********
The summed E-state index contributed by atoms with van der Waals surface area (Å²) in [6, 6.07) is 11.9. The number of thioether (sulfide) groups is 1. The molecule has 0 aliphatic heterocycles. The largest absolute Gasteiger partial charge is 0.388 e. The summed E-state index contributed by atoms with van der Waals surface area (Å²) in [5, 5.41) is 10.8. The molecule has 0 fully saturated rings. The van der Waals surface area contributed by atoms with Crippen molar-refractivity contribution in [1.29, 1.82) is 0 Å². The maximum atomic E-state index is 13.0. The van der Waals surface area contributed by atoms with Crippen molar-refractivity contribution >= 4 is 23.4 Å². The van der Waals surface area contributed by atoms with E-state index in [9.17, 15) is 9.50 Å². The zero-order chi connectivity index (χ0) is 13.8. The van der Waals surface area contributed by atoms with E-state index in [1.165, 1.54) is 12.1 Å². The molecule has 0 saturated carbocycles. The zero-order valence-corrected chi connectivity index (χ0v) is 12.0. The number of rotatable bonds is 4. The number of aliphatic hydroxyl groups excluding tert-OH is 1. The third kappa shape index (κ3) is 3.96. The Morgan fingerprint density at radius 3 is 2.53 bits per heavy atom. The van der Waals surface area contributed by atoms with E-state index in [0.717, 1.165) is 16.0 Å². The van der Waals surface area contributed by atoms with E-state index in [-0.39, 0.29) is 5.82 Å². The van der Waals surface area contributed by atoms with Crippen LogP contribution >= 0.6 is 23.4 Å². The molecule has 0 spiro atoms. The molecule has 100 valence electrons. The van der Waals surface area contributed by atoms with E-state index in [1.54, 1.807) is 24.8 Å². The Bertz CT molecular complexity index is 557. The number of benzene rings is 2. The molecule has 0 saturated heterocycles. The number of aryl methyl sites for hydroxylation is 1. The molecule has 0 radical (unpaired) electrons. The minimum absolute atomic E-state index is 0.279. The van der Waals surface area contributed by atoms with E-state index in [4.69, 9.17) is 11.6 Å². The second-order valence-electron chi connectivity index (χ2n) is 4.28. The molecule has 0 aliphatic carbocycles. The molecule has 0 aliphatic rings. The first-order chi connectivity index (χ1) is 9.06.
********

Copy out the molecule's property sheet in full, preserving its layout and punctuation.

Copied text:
The summed E-state index contributed by atoms with van der Waals surface area (Å²) in [6, 6.07) is 11.9. The number of thioether (sulfide) groups is 1. The molecule has 0 aliphatic heterocycles. The largest absolute Gasteiger partial charge is 0.388 e. The summed E-state index contributed by atoms with van der Waals surface area (Å²) in [5, 5.41) is 10.8. The molecule has 0 fully saturated rings. The van der Waals surface area contributed by atoms with Crippen molar-refractivity contribution in [1.29, 1.82) is 0 Å². The maximum atomic E-state index is 13.0. The van der Waals surface area contributed by atoms with Crippen molar-refractivity contribution >= 4 is 23.4 Å². The van der Waals surface area contributed by atoms with E-state index in [9.17, 15) is 9.50 Å². The zero-order chi connectivity index (χ0) is 13.8. The van der Waals surface area contributed by atoms with E-state index in [1.165, 1.54) is 12.1 Å². The molecule has 0 saturated carbocycles. The zero-order valence-corrected chi connectivity index (χ0v) is 12.0. The number of rotatable bonds is 4. The number of aliphatic hydroxyl groups excluding tert-OH is 1. The third kappa shape index (κ3) is 3.96. The Morgan fingerprint density at radius 3 is 2.53 bits per heavy atom. The van der Waals surface area contributed by atoms with E-state index in [0.717, 1.165) is 16.0 Å². The van der Waals surface area contributed by atoms with E-state index in [-0.39, 0.29) is 5.82 Å². The van der Waals surface area contributed by atoms with Crippen LogP contribution >= 0.6 is 23.4 Å². The molecule has 0 spiro atoms. The molecule has 100 valence electrons. The van der Waals surface area contributed by atoms with E-state index in [1.54, 1.807) is 24.8 Å². The Bertz CT molecular complexity index is 557. The number of benzene rings is 2. The molecule has 0 saturated heterocycles. The number of aryl methyl sites for hydroxylation is 1. The molecule has 0 radical (unpaired) electrons. The minimum absolute atomic E-state index is 0.279. The van der Waals surface area contributed by atoms with E-state index in [4.69, 9.17) is 11.6 Å². The second-order valence-electron chi connectivity index (χ2n) is 4.28. The molecule has 0 aliphatic carbocycles. The molecule has 0 aliphatic rings. The first-order chi connectivity index (χ1) is 9.06.